One of the more interesting developments of the last week has been the announced acquisition of ATG (Art Technology Group) by Oracle. ATG is one of the leading suppliers of e-commerce solutions, and Oracle liked their stuff well enough to plunk down a cool billion bucks for the logo.
I thought it was a good idea at the time, but I am also interested in hedging my bets. Questioning or being skeptical of Oracle’s acquisitions has not always been a good career move. I was one of many voices who questioned the sanity of the binge that Oracle went on when it bought up much of the front-office industry in the middle of the last decade.
Several years later, the product set that once looked like Marshal Tito’s Yugoslavia still hangs together, and Oracle says it is about to release for general availability the new technology stack that will “fuse” it all together.
Only a company like Oracle or Microsoft or a few others, with deep pockets, could pull off something like this. In addition to the billions it took to buy the companies, billions more had to go into not only Fusion’s development but also the care and feeding of so many disparate brands during the interval. I assume the acquired companies have been throwing off enough cash to make the deals palatable, but I have no first hand knowledge of this.
The Other Ellison Enterprise
So when I look at the ATG acquisition, part of me says, not to worry, Oracle has it all figured out; besides, it’s only a billion bucks. (In truth, that last bit about the billion bucks makes me blanch.) The other part of me says this is a lot of money, especially now in this part of the recovery and this part of the front-office software life cycle.
Now, to be sure, e-commerce is really important for a variety of reasons, and I can envision scenarios where it continues to gain in popularity. For example, buying online will likely increase in popularity if we see another gas price spike that makes people go to the mall less often. But I also know that as demand for e-commerce software increases, the trend toward commoditization will likely increase. Ironically, one of the commoditizers in this case is none other than NetSuite, affectionately known as “Larry’s Other Company.”
NetSuite’s got game — they’re global (just opened a development center in the Czech Republic), they’re all SaaS, and their e-commerce functionality is already tightly incorporated with their ERP and CRM. There’s a lot to like with NetSuite (and they are not a client). But N isn’t even the only alternate player in the universe. There are many players in the space, starting with IBM and moving through the alphabet to 3dCart, Volusion, and Venda, just to pick some names out of a hat. In addition, there is a growing list of open source software to contend with.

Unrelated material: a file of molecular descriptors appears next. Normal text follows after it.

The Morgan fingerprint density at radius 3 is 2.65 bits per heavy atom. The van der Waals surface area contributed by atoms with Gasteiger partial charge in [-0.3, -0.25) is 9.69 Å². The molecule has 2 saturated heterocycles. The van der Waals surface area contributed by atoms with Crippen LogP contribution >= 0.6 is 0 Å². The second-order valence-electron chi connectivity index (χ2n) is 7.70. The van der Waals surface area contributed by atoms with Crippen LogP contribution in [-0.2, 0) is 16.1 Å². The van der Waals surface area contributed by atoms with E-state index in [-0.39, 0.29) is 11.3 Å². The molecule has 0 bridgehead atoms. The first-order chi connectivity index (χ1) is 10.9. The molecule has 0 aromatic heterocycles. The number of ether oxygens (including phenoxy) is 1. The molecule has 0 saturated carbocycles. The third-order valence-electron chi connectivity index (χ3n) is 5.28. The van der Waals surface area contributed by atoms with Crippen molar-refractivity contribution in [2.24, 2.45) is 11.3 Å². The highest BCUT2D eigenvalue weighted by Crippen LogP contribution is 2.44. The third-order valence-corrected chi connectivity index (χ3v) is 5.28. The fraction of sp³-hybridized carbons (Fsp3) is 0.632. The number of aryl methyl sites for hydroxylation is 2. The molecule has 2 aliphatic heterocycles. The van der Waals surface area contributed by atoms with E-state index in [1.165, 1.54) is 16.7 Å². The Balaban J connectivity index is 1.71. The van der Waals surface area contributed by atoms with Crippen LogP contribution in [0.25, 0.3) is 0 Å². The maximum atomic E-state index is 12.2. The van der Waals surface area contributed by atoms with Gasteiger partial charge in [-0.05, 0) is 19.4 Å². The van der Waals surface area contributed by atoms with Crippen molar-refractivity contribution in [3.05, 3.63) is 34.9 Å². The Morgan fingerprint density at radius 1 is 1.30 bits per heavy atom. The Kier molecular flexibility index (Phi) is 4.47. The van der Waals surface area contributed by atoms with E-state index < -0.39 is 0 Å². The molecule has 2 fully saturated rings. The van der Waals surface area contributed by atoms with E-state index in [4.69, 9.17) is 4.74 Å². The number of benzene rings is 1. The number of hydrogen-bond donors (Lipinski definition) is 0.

Now, certainly, these vendors don’t all compete for the same business. A company like Oracle has to have a credible system that it can offer to its Global 2000 customer base, especially when competing with the likes of IBM and many of the smaller vendors chase business in the SMB world. I’ve recently has some experience with the open source content management system, Joomla! (Yes the “!” is part of the name.) It’s a good product and they’ve got a robust community of developers and a secondary market of people who implement and sell the product as a download or as a hosted offering. And it has ecommerce functionality. Free.
Then Again …
My point is that the cost of good software has dropped to a very low level. Companies are making more of their money in services rather than product, at least in e-commerce, as far as I can see. So the idea of paying US$1 billion for an e-commerce software company, even one as accomplished as ATG, seems a little out there to me.
But maybe Oracle sees something; maybe they see a future in which they sell more services and an e-commerce product makes sense to them as something that fills a need for solutions that sell services. That might sound crazy, but in the last year Oracle became a hardware company with the acquisition of Sun Microsystems. You might not have been able to see that coming five years ago, but there it is.
So, Oracle and ATG — good idea? I really don’t know. If past is prologue, then deep pockets might again make a funky strategy into a winner.
Denis Pombriant is the managing principal of the Beagle Research Group, a CRM market research firm and consultancy. Pombriant’s research concentrates on evolving product ideas and emerging companies in the sales, marketing and call center disciplines. His research is freely distributed through a blog and Web site. He is the author of Hello, Ladies! Dispatches from the Social CRM Frontier and can be reached at [email protected].